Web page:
Figure 1: a: Macrocheilitis, b: Macroglossia and multiple whitish, linear, spongy, painless and undulating plaques, c: Superficial corneal neovascularization, d: Corneal opacity

 

DISCUSSION

IBID is a hereditary condition, the symptoms of which appear in early childhood and predominantly affecting descendents of Haliwa-Saponi Native Americans [2]. They appear as whitish, painless, spongy papules or plaques of varying sizes, reaching any part of the oral cavity. Ocular lesions are typically bilateral, associated with tearing, photophobia, and corneal neovascularization as well as corneal opacities. The affection of the oral and conjunctival mucosa shows the same clinical aspect: Dyskeratosis, parakeratosis and acanthosis of the stratified squamous epithelium. Cells appearing to be engulfed by normal cells, “cell- whithing-cell” pattern can also be seen [3]. The genetic study makes it easy to retain the diagnosis (duplication 4q35), but is not essential [4]. Several medical and surgical treatments have been proposed, but none has proved quite effective [2]. MRS is a rare disorder consisting of a triad of persistent or recurrent orofacial edema, relapsing facial paralysis and fissured tongue. It is rarely possible to observe all aspects of the classical triad at the same time, since these symptoms may appear in different times of life cycle [5]. In our case, we retained the diagnosis of MRS because of the association of macrocheilitis and granulomatous macroglossia. The question of a link between the MRS and the IBID is mentioned in our patient.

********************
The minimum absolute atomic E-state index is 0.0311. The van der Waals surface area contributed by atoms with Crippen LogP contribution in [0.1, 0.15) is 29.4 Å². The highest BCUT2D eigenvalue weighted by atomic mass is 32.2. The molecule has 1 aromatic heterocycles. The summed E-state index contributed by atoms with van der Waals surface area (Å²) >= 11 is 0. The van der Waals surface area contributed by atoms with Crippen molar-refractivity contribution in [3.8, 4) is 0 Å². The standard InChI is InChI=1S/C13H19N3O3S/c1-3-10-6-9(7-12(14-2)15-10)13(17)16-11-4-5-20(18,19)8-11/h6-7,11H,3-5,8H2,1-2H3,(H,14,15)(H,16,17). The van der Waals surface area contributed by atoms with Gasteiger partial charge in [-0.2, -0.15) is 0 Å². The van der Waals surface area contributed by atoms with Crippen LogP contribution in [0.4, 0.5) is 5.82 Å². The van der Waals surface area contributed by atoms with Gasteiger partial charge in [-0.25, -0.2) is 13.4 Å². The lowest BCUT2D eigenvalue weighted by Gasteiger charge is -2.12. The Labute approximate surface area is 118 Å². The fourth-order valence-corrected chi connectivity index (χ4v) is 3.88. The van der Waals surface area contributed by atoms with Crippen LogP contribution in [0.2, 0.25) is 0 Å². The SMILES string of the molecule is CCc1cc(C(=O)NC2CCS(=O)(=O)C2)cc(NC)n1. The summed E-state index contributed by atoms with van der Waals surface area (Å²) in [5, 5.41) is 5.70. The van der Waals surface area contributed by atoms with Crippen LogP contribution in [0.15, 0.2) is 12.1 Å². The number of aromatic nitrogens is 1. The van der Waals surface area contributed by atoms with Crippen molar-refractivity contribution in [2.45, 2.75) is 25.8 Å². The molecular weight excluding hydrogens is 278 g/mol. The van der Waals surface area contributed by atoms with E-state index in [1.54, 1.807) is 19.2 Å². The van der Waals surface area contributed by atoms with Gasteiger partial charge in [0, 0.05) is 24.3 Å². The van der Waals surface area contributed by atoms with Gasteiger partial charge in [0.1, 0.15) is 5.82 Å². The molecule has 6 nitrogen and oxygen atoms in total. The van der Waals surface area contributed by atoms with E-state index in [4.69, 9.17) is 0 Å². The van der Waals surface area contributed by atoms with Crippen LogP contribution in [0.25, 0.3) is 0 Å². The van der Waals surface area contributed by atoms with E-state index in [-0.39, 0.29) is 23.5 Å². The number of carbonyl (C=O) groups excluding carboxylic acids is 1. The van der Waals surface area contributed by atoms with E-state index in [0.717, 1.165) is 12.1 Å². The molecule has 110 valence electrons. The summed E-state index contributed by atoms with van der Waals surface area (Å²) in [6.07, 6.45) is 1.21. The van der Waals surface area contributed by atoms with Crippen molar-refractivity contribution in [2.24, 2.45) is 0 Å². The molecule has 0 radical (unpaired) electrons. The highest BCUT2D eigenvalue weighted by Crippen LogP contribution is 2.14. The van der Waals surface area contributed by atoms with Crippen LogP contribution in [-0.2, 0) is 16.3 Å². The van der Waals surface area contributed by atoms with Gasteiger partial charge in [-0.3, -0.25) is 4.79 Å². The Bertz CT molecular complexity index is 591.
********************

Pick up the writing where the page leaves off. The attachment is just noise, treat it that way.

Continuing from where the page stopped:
CONCLUSION

According to our knowledge, we report the first case of association of IBID and MRS. Is it a rare association, or an entity in its own right?

ACKNOWLEDGEMENTS

  • We would like to thank Dr. Charif Iliass certified in medical English for his English translation.

  • We would also like to thank Pr Rimani Mounia for his expertise in anatomopathology.

 

CONSENT

The examination of the patient was conducted according to the Declaration of Helsinki principles.

REFERENCES

1. Liu R, Yu S. Melkersson-Rosenthal syndrome:a review of seven patients. J Clin Neurosci. 2013;20:993-5.

2. Bui T, Young JW, Frausto RF, Markello TC, Glasgow BJ, Aldave AJ. Hereditary Benign Intraepithelial Dyskeratosis:Report of a Case and Re-examination of the Evidence for Locus Heterogeneity. Ophthalmic Genet. 2016;37:76-80.

3. Baroni A, Palla M, Aiello FS, Ruocco E, Faccenda F, Vozza A, Satriano RA. Hereditary benign intraepithelial dyskeratosis:case report. Int J Dermatol. 2009;48:627-9.

4. Rivera-Serrano CM, Man LX, Klein S, Schaitkin BM. Melkersson-Rosenthal syndrome:a facial nerve center perspective. J Plast Reconstr Aesthet Surg. 2014;67:1050-4.

5. Basman A, Gumusok M, Degerli S, Kaya M, Toraman Alkurt M. Melkersson-rosenthal syndrome:a case report. J Istanb Univ Fac Dent. 2017;51:42-5.

Notes

Source of Support: Nil

Conflict of Interest: None declared.